prohibits access to a commercial social networking website or chat roomwith a social networking website and chat room defined as
The term `commercial social networking website' means a commercially operated Internet website that--
`(i) allows users to create web pages or profiles that provide information about themselves and are available to other users; and
`(ii) offers a mechanism for communication with other users, such as a forum, chat room, email, or instant messenger.
`(K) CHAT ROOMS- The term `chat rooms' means Internet websites through which a number of users can communicate in real time via text and that allow messages to be almost immediately visible to all other users or to a designated segment of all other users.'.
In other words, students at school couldn't use blogs. Or del.icio.us. Or Flickr. Or Gmail. Or Hotmail. Or Yahoo Mail. Or students' personal email accounts. Or Bloglines. Or video or audio conferencing sites. Or web page creation sites. Or any website creates by a website creation site. Or online help sites that are forum based. In fact, depending on how you interpret this definition, you could argue that students wouldn't be allowed to access the vast majority of websites - since almost all websites have some kind of commenting/feedback/forum component to them. It's like proposing legislation to turn off the Internet for all those under 18 (at least while they are at school or in a public library). And, since the logical way to implement this is through our existing Internet Filter, the end result is that all these things will be blocked for staff as well.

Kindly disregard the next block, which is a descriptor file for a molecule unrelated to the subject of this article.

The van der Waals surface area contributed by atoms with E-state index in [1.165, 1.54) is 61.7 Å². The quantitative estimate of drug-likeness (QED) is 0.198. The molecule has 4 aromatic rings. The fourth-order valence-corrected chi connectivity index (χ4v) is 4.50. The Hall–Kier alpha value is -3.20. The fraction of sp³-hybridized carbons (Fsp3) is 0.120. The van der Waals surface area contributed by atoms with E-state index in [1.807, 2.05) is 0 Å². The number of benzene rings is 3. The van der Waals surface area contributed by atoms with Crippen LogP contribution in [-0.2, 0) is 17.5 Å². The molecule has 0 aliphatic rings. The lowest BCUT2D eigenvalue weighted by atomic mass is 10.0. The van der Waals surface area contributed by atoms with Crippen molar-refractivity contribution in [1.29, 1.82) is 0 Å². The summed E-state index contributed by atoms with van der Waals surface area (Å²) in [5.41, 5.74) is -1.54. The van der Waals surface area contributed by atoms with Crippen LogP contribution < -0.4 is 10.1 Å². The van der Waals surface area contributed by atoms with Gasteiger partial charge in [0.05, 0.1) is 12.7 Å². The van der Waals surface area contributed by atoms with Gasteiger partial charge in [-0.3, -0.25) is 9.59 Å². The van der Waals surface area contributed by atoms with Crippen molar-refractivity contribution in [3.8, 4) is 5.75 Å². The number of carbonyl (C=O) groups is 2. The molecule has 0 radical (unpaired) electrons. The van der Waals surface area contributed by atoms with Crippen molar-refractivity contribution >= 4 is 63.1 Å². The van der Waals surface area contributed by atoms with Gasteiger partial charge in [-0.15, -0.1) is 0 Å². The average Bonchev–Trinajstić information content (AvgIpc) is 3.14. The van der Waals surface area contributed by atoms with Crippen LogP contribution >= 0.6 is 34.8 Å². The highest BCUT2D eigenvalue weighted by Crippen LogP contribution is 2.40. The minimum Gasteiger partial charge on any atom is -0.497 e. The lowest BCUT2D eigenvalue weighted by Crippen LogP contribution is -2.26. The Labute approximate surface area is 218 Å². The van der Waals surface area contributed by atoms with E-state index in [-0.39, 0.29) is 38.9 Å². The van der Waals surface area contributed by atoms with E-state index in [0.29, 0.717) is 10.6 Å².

So, any guesses on where I stand on this? If you have an opinion, I suggest you write your congressperson. Or email them - while you still can. (I'd suggest calling them, but only if you don't mind the NSA listening in.) I'm sure glad Congress is helping us prepare our students to be successful in the 21st century . . .
Note: I'm no longer going to include a link to the podcast in each post (sometimes I don't have time to record the podcast right away, so it delays the post itself). I will continue creating the podcasts and they'll be accessible on the right side of the blog (or via iTunes if you subscribe), but they may show up a little bit later (when I get a chance to record).